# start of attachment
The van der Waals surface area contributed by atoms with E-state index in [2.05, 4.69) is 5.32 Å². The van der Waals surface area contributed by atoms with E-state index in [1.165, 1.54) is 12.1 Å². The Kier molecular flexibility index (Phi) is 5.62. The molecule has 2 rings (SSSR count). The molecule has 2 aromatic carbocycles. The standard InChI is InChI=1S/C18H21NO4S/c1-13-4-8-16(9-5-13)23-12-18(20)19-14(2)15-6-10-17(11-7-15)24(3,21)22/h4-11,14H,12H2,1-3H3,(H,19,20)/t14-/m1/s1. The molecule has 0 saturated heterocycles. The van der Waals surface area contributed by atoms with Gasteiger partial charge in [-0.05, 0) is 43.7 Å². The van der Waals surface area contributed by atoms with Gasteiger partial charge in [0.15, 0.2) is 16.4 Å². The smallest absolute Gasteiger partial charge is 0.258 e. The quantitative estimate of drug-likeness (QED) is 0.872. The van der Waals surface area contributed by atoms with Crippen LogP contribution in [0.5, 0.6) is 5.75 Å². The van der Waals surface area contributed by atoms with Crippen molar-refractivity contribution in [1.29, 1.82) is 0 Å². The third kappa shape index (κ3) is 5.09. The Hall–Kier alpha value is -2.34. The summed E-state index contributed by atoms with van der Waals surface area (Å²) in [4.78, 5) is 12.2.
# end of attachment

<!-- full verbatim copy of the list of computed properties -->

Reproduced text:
The van der Waals surface area contributed by atoms with E-state index in [2.05, 4.69) is 5.32 Å². The van der Waals surface area contributed by atoms with E-state index in [1.165, 1.54) is 12.1 Å². The Kier molecular flexibility index (Phi) is 5.62. The molecule has 2 rings (SSSR count). The molecule has 2 aromatic carbocycles. The standard InChI is InChI=1S/C18H21NO4S/c1-13-4-8-16(9-5-13)23-12-18(20)19-14(2)15-6-10-17(11-7-15)24(3,21)22/h4-11,14H,12H2,1-3H3,(H,19,20)/t14-/m1/s1. The molecule has 0 saturated heterocycles. The van der Waals surface area contributed by atoms with Gasteiger partial charge in [-0.05, 0) is 43.7 Å². The van der Waals surface area contributed by atoms with Gasteiger partial charge in [0.15, 0.2) is 16.4 Å². The smallest absolute Gasteiger partial charge is 0.258 e. The quantitative estimate of drug-likeness (QED) is 0.872. The van der Waals surface area contributed by atoms with Crippen LogP contribution in [0.5, 0.6) is 5.75 Å². The van der Waals surface area contributed by atoms with Crippen molar-refractivity contribution in [1.29, 1.82) is 0 Å². The third kappa shape index (κ3) is 5.09. The Hall–Kier alpha value is -2.34. The summed E-state index contributed by atoms with van der Waals surface area (Å²) in [4.78, 5) is 12.2.